Bryce Harper drew a line in the sand. It may have ended his amateur career.
Batting in the fifth inning of College of Southern Nevada's Junior College World Series game against top-ranked San Jacinto on Wednesday, the presumed No. 1 overall pick in Monday's First-Year Player Draft took a pitch that he believed was outside. The home-plate umpire believed otherwise and called Harper out on a called strike three.
After standing for a moment in disbelief, the 17-year-old phenom walked across the plate on his way to his dugout. On his way, he drew a line in the dirt with his bat, presumably showing the umpire where he thought that pitch was. That promptly earned him an ejection from the game. College of Southern Nevada lost the game, 10-8.
"Bryce was wrong for doing it, but he didn't deserve that," Southern Nevada coach Tim Chambers said in his postgame comments. "In a situation like this, it deserves a warning. That was an awful quick trigger. Bryce didn't stand there and argue the call. He walked right back to the dugout with his head down -- and bang. In my opinion, it was a terrible call. [Umpire Don Gilmore] definitely wanted to be seen. I'll defend the kid all day long."
Harper's ejection is more costly than just that loss. Because this was his second ejection of the season, according to NJCAA rules, Harper will sit for the next two games, and that could signal an end to his junior college season and career. CSN moves into the loser's bracket of the JUCO tournament and will play Iowa Western Community College on Thursday afternoon, with both teams playing for survival.
If Harper's team can get past Iowa Western on Thursday, it will advance to a game Friday. That very well could be a rematch against San Jacinto, who plays Hutchinson CC on Thursday evening. CSN would have to beat San Jac on Friday to force a final championship game on Saturday in the double-elimination tournament. If that happens, Harper would be back in uniform for that finale. Otherwise, he may have played his last game in a Coyotes uniform.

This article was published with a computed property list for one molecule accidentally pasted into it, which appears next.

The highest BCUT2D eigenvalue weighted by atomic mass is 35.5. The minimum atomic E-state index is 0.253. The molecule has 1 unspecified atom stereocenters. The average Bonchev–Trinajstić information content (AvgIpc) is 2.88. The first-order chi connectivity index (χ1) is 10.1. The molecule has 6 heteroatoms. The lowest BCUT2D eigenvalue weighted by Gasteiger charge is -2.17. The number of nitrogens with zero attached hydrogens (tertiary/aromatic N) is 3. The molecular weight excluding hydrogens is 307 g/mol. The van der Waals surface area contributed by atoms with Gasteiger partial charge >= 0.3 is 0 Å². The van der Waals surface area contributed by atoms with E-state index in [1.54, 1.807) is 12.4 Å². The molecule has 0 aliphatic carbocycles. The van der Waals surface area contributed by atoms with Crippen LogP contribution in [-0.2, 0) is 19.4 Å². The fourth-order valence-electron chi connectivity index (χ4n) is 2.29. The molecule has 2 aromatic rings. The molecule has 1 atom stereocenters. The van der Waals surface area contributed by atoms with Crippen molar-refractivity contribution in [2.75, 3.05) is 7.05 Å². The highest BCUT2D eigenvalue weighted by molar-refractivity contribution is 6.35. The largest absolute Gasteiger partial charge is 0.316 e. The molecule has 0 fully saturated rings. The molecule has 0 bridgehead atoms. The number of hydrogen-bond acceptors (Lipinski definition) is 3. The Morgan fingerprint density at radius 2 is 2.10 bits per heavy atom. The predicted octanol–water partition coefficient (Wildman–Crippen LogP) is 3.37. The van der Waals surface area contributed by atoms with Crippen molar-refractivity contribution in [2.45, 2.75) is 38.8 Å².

Harper has garnered a bit of a reputation as a hot-head and his two ejections this season haven't helped in that regard. There are those in Major League Baseball who give Harper poor grades for his makeup, while others see him just as an immature teenager who will grow up as he moves on. After the first time he got thrown out -- by reacting to an opponent's taunting with a bow from the outfield -- Chambers made sure Harper knew more ejections weren't going to help Harper or the team. With a target on his back all season, Harper managed to avoid trouble until Wednesday night.
Now, it might come down to family to at least give Harper a chance of returning to action in Grand Junction, Colo. His older brother and teammate Bryan, a left-handed pitcher on the team who will also be drafted at some point next week, could be called upon to start Thursday's game on two days' rest. The elder Harper beat Faulkner State CC on Monday, but threw just 73 pitches in 5 1/3 innings of work. Right-hander Donn Roach, another viable Draft prospect, could be used in relief.
Jonathan Mayo is a reporter for MLB.com. This story was not subject to the approval of Major League Baseball or its clubs.